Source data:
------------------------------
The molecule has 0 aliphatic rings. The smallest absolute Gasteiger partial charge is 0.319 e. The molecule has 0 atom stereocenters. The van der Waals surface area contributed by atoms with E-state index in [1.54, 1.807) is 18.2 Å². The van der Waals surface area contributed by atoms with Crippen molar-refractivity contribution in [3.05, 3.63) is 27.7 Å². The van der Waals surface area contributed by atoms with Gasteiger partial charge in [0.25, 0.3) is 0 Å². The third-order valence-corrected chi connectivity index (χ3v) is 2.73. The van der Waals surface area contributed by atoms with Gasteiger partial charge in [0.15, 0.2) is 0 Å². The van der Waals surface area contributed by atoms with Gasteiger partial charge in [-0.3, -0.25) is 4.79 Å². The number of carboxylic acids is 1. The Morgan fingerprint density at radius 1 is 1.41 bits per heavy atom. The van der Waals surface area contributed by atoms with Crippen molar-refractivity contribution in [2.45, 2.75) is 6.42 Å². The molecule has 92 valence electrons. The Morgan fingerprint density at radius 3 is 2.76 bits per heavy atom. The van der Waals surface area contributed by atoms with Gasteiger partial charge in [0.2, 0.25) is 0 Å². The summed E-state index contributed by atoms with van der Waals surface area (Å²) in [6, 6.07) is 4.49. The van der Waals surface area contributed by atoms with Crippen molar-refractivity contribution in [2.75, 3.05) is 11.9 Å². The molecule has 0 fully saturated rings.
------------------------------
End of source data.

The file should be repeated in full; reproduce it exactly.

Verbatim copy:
The molecule has 0 aliphatic rings. The smallest absolute Gasteiger partial charge is 0.319 e. The molecule has 0 atom stereocenters. The van der Waals surface area contributed by atoms with E-state index in [1.54, 1.807) is 18.2 Å². The van der Waals surface area contributed by atoms with Crippen molar-refractivity contribution in [3.05, 3.63) is 27.7 Å². The van der Waals surface area contributed by atoms with Gasteiger partial charge in [0.25, 0.3) is 0 Å². The third-order valence-corrected chi connectivity index (χ3v) is 2.73. The van der Waals surface area contributed by atoms with Gasteiger partial charge in [0.15, 0.2) is 0 Å². The van der Waals surface area contributed by atoms with Gasteiger partial charge in [-0.3, -0.25) is 4.79 Å². The number of carboxylic acids is 1. The Morgan fingerprint density at radius 1 is 1.41 bits per heavy atom. The van der Waals surface area contributed by atoms with Crippen molar-refractivity contribution in [2.45, 2.75) is 6.42 Å². The molecule has 92 valence electrons. The Morgan fingerprint density at radius 3 is 2.76 bits per heavy atom. The van der Waals surface area contributed by atoms with Gasteiger partial charge in [0.2, 0.25) is 0 Å². The summed E-state index contributed by atoms with van der Waals surface area (Å²) in [6, 6.07) is 4.49. The van der Waals surface area contributed by atoms with Crippen molar-refractivity contribution in [2.75, 3.05) is 11.9 Å². The molecule has 0 fully saturated rings.